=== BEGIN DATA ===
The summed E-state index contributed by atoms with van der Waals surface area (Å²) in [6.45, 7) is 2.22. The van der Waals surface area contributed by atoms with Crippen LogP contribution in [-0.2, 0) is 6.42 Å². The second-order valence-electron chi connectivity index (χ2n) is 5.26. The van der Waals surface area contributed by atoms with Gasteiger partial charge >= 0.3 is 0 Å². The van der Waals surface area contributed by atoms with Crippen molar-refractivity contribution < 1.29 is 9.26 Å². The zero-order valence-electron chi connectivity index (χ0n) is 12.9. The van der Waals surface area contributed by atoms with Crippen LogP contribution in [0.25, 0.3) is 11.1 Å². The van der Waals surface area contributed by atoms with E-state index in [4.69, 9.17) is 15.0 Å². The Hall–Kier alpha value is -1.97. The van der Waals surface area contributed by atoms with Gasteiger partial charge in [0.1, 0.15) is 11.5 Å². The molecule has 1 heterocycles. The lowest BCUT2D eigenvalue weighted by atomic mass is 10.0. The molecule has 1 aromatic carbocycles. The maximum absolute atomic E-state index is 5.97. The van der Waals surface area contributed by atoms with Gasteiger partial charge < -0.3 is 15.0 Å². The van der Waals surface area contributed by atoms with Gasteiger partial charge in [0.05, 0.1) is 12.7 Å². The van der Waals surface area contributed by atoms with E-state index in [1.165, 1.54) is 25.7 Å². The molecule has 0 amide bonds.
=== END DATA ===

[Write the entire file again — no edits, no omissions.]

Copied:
The summed E-state index contributed by atoms with van der Waals surface area (Å²) in [6.45, 7) is 2.22. The van der Waals surface area contributed by atoms with Crippen LogP contribution in [-0.2, 0) is 6.42 Å². The second-order valence-electron chi connectivity index (χ2n) is 5.26. The van der Waals surface area contributed by atoms with Gasteiger partial charge >= 0.3 is 0 Å². The van der Waals surface area contributed by atoms with Crippen molar-refractivity contribution < 1.29 is 9.26 Å². The zero-order valence-electron chi connectivity index (χ0n) is 12.9. The van der Waals surface area contributed by atoms with Crippen LogP contribution in [0.25, 0.3) is 11.1 Å². The van der Waals surface area contributed by atoms with E-state index in [4.69, 9.17) is 15.0 Å². The Hall–Kier alpha value is -1.97. The van der Waals surface area contributed by atoms with Gasteiger partial charge in [0.1, 0.15) is 11.5 Å². The molecule has 1 heterocycles. The lowest BCUT2D eigenvalue weighted by atomic mass is 10.0. The molecule has 1 aromatic carbocycles. The maximum absolute atomic E-state index is 5.97. The van der Waals surface area contributed by atoms with Gasteiger partial charge < -0.3 is 15.0 Å². The van der Waals surface area contributed by atoms with Gasteiger partial charge in [0.05, 0.1) is 12.7 Å². The van der Waals surface area contributed by atoms with E-state index in [1.165, 1.54) is 25.7 Å². The molecule has 0 amide bonds.